Achilles tendinitis refers to injury to the Achilles tendon due to its overuse. The Achilles tendon is a tough fibrous band of tissue that runs down the back of the lower leg connecting the calf muscles to the heel bone.
Achilles tendinitis is most likely to occur in marathon runners or athletes who have suddenly or drastically increased their duration or intensity of their runs. This injury is also common in adolescents who engage in sports activities such as basketball or tennis – only on the weekends.
Treatment for most cases or Achilles tendinitis is relatively simple and can be done with home-care methods under your doctor’s supervision. It is important that athletes follow certain self-care techniques to also prevent such injuries from taking place.
Severe cases of Achilles tendinitis that result in tears or ruptures of the Achilles tendons may require surgery to repair the damage.
Disclaimer: the material posted on this page on Achilles tendinitis is for learning purposes only. To learn to recognize and manage these injuries and more register for workplace approved first aid training.
Signs and symptoms
Upon the onset of the injury, you may feel a mild ache at the back of the affected leg or above the heel area after weight bearing, running or any other sports activity. You may experience bouts of severe pain especially after prolonged weight bearing activities such as running, sprinting, jumping or stair climbing.
Additional symptoms include tenderness or stiffness in the affected region, especially in the morning when you make the first steps. However, pain and other symptoms often improve with rest or mild activity.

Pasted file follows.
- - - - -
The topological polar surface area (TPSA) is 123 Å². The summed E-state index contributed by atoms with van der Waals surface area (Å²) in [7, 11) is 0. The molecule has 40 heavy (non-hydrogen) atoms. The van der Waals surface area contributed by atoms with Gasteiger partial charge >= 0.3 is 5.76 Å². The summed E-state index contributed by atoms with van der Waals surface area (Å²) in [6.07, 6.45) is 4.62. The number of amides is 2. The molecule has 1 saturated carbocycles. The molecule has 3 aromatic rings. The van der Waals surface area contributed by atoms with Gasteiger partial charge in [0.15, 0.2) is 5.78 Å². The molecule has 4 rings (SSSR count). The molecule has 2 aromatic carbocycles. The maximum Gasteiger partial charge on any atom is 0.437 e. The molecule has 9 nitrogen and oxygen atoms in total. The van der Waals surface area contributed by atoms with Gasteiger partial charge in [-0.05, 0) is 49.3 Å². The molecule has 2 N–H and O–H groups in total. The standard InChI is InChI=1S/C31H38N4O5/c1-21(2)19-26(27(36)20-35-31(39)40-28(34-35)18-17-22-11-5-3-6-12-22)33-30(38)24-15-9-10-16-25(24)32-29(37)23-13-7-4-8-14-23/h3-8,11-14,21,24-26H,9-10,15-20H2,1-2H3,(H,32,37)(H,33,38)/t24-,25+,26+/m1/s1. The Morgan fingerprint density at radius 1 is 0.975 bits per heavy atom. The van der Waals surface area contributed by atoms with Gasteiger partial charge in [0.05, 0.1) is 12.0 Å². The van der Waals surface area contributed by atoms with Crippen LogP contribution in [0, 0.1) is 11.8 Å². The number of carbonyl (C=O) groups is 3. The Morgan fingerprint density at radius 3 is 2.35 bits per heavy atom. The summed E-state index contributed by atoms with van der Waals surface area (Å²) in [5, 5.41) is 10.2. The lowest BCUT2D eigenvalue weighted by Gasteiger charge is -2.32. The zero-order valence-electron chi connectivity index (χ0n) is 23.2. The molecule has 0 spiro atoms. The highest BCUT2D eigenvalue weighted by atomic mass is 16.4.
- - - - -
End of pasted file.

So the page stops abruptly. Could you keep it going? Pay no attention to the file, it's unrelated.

When to seek medical help
Seek medical help if you experience persistent pain around the affected region or the Achilles tendon. Seek immediate medical care if you are unable to walk, run or perform activity or pain as this may signify an Achilles tendon rupture which is usually treated with surgery.
Achilles tendinitis occurs as a result of intense or repetitive stress to the Achilles tendon. The structure of the Achilles tendon normally weakens as a person grows older, making him more susceptible to injury especially if he engages in sports activity only during the weekends and suddenly increases his activity levels.
Self-care treatment involves the R.I.C.E. regime:
- Rest. Following the injury, you may have to avoid physical activity that may trigger symptoms for several days. You may be instructed to resume mild, no or low impact exercises that do not strain your tendon such as cycling or swimming. In severe cases, you may have to apply a splint, wear a walking boot and use a cane or crutches.
- Ice. Icing the affected region using an ice pack for around 15 minutes when you experience pain or after exercise may improve symptoms.
- Compress. Use a compressive elastic bandage to wrap the affected region in order to reduce swelling and restrict movement of the tendon.
- Elevate. Raise the affected foot above heart level, especially while you rest or sleep at night to reduce swelling.
Additional treatment methods may include taking over-the-counter anti-inflammatory drugs such as ibuprofen to reduce pain and swelling.